God does not want us to have confidence in ourselves or other people, but only in Him. Consequently, it is a mistake to trust the media or the leaders of nations.
God lovingly teaches His children, just as a perfect parent. As children cry out to their parents, so human nature drives God's people to complain to Him.
God assumes the burden for our salvation, but we are obligated to yield to His workmanship—made manifest by good works, the effect of salvation.
It can be encouraging to us that our patriarchs and the prophets had serious doubts, but God overrode all their fears in accomplishing His purpose.
Salvation is not a one time event, but a continuous process—not just immunity from death, but a total transformation of our nature into a new creation.
Paul knew that only through strengthening his relationship with God was he able to both abound and be abased. When we are in trouble, we need to contact God first.
God established permanent patterns, electing Abraham, Isaac, and Jacob, as well as all of those He has called. This election should be our obsession.
The ultimate shame for a covenant people is to be found disloyal. God will be faithful to His purpose for humankind and will pursue it to its glorious end.
Where does real power reside? All power has its source in God—and not just the kind of power we typically think of.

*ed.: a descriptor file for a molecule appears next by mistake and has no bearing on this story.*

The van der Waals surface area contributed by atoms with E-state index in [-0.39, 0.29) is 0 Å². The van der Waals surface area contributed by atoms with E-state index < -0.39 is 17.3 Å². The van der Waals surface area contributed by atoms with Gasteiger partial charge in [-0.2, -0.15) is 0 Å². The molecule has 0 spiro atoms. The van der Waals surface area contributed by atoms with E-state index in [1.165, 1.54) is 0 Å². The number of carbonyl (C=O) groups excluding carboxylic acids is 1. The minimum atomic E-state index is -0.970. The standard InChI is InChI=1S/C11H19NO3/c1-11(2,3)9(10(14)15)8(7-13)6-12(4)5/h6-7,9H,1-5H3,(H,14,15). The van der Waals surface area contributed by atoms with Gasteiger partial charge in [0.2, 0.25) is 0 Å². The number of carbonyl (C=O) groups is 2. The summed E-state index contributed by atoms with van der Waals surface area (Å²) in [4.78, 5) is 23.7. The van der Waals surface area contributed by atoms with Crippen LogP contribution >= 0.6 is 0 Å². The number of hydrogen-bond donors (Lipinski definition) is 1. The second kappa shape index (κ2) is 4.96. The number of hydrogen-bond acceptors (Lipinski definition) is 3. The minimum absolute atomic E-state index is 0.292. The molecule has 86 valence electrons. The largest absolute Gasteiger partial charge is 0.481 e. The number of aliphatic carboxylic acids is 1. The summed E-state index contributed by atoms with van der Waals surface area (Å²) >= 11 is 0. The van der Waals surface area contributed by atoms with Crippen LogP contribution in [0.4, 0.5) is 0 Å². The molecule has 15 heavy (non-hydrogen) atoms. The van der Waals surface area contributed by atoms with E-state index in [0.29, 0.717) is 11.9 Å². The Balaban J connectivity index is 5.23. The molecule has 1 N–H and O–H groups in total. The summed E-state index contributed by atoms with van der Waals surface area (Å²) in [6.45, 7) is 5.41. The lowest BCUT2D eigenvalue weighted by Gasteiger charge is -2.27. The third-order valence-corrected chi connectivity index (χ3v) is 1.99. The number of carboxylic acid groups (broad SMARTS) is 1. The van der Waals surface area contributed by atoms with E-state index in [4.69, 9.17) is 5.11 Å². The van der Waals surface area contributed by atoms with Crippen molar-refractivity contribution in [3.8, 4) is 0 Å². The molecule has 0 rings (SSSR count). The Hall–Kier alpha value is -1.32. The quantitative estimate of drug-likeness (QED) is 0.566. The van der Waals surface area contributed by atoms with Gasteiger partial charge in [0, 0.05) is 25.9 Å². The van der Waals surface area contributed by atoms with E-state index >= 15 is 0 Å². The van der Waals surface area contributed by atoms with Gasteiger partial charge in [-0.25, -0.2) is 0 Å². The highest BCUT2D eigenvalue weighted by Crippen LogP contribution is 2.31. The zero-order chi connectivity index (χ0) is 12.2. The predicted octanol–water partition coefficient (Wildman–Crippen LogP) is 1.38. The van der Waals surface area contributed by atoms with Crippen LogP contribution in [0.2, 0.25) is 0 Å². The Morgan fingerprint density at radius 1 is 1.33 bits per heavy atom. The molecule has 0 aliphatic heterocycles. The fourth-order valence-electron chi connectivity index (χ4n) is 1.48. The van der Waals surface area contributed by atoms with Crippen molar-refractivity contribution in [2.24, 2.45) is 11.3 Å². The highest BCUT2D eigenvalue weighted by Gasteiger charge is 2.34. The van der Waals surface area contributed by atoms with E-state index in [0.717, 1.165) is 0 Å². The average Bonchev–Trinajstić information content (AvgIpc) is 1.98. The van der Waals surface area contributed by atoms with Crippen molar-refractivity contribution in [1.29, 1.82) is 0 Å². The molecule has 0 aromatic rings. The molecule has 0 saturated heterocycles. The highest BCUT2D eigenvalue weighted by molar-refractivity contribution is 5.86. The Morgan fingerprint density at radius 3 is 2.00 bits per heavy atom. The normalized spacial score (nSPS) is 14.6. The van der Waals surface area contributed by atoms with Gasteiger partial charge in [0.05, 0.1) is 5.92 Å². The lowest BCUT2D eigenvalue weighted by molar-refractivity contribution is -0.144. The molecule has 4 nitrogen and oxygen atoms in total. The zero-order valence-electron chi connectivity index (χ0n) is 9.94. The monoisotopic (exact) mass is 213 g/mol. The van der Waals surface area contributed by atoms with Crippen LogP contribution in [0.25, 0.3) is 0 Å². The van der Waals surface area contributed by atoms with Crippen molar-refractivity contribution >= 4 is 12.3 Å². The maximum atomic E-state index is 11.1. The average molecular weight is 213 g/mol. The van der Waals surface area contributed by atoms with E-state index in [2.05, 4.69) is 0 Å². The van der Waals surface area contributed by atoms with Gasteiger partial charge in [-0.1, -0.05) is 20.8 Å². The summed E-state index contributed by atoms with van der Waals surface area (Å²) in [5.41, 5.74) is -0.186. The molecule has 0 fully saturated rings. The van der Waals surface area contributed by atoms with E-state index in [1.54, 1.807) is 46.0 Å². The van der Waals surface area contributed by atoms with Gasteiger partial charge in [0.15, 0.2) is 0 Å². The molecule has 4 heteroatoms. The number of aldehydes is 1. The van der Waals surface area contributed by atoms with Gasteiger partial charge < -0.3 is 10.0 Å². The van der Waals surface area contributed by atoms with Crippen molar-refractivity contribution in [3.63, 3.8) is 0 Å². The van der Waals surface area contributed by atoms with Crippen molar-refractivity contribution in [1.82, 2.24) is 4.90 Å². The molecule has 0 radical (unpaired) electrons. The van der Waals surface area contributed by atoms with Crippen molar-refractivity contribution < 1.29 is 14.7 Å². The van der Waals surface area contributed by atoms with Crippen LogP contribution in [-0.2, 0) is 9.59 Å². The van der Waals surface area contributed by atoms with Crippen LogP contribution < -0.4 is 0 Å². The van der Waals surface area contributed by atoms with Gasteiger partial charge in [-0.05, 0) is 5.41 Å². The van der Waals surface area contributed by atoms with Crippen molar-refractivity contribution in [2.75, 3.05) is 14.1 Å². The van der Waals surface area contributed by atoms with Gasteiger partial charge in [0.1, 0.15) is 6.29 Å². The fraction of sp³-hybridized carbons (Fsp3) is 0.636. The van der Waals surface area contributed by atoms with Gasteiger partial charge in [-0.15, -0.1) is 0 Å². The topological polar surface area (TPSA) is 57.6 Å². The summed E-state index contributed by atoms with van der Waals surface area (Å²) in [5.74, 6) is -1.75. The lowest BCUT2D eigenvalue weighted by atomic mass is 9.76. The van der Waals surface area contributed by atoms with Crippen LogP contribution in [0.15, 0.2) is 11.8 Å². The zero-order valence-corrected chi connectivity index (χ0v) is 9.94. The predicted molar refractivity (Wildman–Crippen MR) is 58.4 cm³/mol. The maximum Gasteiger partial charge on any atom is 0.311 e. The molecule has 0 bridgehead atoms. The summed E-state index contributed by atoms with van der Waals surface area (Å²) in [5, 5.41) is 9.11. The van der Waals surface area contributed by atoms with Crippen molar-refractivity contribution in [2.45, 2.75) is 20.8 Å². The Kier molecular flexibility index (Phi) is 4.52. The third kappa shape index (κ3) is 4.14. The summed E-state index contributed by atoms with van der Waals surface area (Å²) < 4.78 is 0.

Genuine humility is one of the most elusive characteristics a person can attain. It consists of of self-respect accompanied by a genuine desire to serve.
John Ritenbaugh, cuing in Romans 11:26, which states that the calling of God is irrevocable and eventually the vast majority of Israel will be saved, suggests that the conversion of the Gentiles is part of God's plan to bring maximum conversion. As God's c. . .
Jesus reveals that the Father has always had supreme authority, and that He and His Father are absolutely at one in purpose. We must conform to their image.
Even if a present snapshot of our lives looks dismal, it cannot reveal what happens next. What happens next is in God's hands—and He finishes what He starts.
Life seems to be one trial after another. However, God has revealed an astounding facet of God's love that should give us the faith to soldier on.
There are two seemingly-contradictory types of fear, the good fears and the bad ones. We must begin and remain in the proper fear of God to cast off other fears.
Gideon began his life as a coward, became a conqueror, and ended a compromiser, all the while needing assurances from God to bolster his flagging faith.
Richard Ritenbaugh, acknowledging that we live in a changing, uncertain world, reminds us that human nature dislikes and resists change. The blatantly evil changes brought about by secular progressive legislation and federal judges declaring that sin is ri. . .
Faith falters when our attention moves to ourselves. God periodically allows storms to test our faith. We are driven back to God when there is nowhere else to turn.
Richard Ritenbaugh, focuses again on Book Two, aligned with Exodus, Ruth, and Pentecost, emphasizing the wave loaves made of beaten down flour with leavening and baked with intense heat—loaves which symbolize us and our preparation for the Kingdom of. . .